Undue Influence as Coercive Offers in Clinical Trials
Coercion has been conceptually connected with threats. Under the standard account of coercion, threats propose to make the victim “worse off” than his or her baseline, or where he or she was before the proposer intervened in the victim’s causal nexus. This model of coercion that focuses only on the notion of threats does not go far enough to capture cases where the victim’s vulnerability is taken advantage of to accomplish the coercion. In the kinds of cases I have in mind, no threats are used or needed. Clinical trials conducted in developing nations, for example, are at risk of taking advantage of the vulnerabilities of the subjects that can rise to the level of coercion. In this paper, I will consider the question whether in some instances clinical trials with vulnerable populations involve coercion that is accomplished not with threats but rather through offers.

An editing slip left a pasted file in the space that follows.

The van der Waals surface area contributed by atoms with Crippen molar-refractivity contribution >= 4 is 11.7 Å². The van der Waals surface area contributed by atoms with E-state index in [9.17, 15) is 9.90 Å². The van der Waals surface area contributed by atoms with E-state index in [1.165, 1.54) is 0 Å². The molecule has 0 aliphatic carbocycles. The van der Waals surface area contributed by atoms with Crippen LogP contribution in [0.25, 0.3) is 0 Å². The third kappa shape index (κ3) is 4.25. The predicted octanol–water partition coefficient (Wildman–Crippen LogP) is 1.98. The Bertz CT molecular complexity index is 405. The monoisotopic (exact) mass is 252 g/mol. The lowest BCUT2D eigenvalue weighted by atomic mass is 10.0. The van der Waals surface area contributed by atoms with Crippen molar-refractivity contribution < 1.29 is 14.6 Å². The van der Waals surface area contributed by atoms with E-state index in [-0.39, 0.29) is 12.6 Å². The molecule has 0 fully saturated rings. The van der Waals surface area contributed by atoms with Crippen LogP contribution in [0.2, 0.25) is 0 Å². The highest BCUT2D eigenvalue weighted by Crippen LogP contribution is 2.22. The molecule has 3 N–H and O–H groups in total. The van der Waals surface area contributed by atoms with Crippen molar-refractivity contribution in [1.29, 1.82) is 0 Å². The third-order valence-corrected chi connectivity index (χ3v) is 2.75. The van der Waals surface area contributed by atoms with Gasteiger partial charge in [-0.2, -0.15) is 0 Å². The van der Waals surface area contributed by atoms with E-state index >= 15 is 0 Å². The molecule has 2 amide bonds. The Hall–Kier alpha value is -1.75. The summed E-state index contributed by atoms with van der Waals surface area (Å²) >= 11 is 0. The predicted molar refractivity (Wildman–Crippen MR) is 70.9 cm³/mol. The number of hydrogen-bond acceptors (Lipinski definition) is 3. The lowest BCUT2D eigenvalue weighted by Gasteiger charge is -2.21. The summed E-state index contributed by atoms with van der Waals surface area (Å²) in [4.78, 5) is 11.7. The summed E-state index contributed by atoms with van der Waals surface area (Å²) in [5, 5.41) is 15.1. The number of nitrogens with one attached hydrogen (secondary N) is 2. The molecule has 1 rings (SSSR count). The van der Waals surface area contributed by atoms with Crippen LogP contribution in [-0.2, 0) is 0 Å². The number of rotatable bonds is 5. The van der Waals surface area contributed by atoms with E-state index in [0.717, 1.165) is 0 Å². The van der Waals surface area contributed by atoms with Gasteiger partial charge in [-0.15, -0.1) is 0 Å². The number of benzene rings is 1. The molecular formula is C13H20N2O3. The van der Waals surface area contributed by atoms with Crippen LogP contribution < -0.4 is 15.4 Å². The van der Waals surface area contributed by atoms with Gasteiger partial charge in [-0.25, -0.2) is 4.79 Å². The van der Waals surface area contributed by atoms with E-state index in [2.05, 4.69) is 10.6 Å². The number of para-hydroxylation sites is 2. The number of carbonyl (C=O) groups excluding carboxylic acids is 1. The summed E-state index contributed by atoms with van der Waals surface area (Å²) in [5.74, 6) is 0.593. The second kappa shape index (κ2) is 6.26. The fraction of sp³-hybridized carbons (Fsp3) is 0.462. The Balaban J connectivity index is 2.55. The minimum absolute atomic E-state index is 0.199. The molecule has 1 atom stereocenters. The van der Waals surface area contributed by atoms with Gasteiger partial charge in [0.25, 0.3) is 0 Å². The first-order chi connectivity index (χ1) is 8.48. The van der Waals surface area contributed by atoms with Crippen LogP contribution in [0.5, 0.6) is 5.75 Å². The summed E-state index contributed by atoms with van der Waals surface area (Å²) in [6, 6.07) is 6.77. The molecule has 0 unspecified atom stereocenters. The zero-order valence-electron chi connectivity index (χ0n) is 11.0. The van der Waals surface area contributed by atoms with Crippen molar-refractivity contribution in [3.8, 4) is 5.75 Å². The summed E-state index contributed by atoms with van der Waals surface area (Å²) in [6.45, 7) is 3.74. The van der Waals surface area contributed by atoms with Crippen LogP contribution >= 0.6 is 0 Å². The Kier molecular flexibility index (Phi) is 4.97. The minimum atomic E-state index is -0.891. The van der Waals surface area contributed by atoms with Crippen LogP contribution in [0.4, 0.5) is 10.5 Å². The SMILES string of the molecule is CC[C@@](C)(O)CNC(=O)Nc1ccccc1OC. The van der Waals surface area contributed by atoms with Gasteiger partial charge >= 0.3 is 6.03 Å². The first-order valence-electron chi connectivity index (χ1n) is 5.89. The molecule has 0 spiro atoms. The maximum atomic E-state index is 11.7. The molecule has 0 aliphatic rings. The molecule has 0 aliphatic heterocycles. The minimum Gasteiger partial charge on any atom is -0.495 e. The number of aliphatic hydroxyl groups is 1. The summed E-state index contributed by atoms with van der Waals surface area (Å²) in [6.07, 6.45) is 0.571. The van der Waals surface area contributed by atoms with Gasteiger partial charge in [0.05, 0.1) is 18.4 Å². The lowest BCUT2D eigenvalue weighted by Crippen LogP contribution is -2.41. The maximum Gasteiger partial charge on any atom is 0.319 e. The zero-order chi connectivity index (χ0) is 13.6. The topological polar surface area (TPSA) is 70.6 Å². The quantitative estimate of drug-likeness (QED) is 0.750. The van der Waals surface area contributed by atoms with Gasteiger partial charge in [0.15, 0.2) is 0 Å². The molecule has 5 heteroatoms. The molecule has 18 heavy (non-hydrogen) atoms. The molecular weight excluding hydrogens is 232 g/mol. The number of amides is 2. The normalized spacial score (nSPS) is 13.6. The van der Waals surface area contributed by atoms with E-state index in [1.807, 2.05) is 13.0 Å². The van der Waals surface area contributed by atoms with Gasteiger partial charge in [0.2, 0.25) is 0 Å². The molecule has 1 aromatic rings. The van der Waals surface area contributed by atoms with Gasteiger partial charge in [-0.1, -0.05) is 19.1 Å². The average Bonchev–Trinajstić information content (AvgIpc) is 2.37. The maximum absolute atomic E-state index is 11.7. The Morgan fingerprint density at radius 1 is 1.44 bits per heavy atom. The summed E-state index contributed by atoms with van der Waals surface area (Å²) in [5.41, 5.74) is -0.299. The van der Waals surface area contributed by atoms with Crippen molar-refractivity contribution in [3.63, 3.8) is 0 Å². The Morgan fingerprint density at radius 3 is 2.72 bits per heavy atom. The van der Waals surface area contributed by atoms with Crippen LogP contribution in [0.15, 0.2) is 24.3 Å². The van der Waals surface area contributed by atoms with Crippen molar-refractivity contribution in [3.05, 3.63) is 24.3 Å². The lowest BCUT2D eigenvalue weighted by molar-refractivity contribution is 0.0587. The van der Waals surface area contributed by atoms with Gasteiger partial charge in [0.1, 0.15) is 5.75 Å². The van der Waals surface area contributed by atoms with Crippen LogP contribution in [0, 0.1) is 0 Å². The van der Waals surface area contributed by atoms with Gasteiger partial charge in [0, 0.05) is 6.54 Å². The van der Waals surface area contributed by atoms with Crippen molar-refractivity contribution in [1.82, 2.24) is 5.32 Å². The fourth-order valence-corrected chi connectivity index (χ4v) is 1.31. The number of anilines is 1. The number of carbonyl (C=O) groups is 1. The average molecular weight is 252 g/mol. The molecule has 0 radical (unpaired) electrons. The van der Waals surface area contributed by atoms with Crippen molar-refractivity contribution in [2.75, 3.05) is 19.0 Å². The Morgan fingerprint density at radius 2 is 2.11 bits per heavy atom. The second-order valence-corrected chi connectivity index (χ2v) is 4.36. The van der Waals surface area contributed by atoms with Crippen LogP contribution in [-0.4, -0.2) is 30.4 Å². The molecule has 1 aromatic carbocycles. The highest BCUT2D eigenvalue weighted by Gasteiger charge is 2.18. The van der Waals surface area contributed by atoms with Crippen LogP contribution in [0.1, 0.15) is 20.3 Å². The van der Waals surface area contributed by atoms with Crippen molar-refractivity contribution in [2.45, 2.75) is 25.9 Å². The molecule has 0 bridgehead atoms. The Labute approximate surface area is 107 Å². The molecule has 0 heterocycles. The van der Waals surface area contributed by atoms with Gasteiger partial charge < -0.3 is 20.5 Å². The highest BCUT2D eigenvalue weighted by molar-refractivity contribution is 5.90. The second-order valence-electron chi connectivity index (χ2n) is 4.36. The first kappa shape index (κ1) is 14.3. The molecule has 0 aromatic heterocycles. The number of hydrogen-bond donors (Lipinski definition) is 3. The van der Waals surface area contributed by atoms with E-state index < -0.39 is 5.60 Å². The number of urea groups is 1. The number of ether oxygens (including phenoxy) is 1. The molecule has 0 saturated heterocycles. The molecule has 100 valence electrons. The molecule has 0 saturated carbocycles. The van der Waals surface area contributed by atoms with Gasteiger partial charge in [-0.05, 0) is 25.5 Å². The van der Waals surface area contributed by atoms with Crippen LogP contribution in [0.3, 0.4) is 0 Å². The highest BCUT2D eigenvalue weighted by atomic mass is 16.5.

KeywordsVulnerable Population Sick Child Common Rule Undue Influence Vulnerable Person
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- 1.I would like to thank the participants to the AMINTAPHIL conference on Coercion in St. Louis in October 2006. I would particularly like to thank Kenneth Kipnis who commented on this paper at the conference and the editors of this volume.Google Scholar
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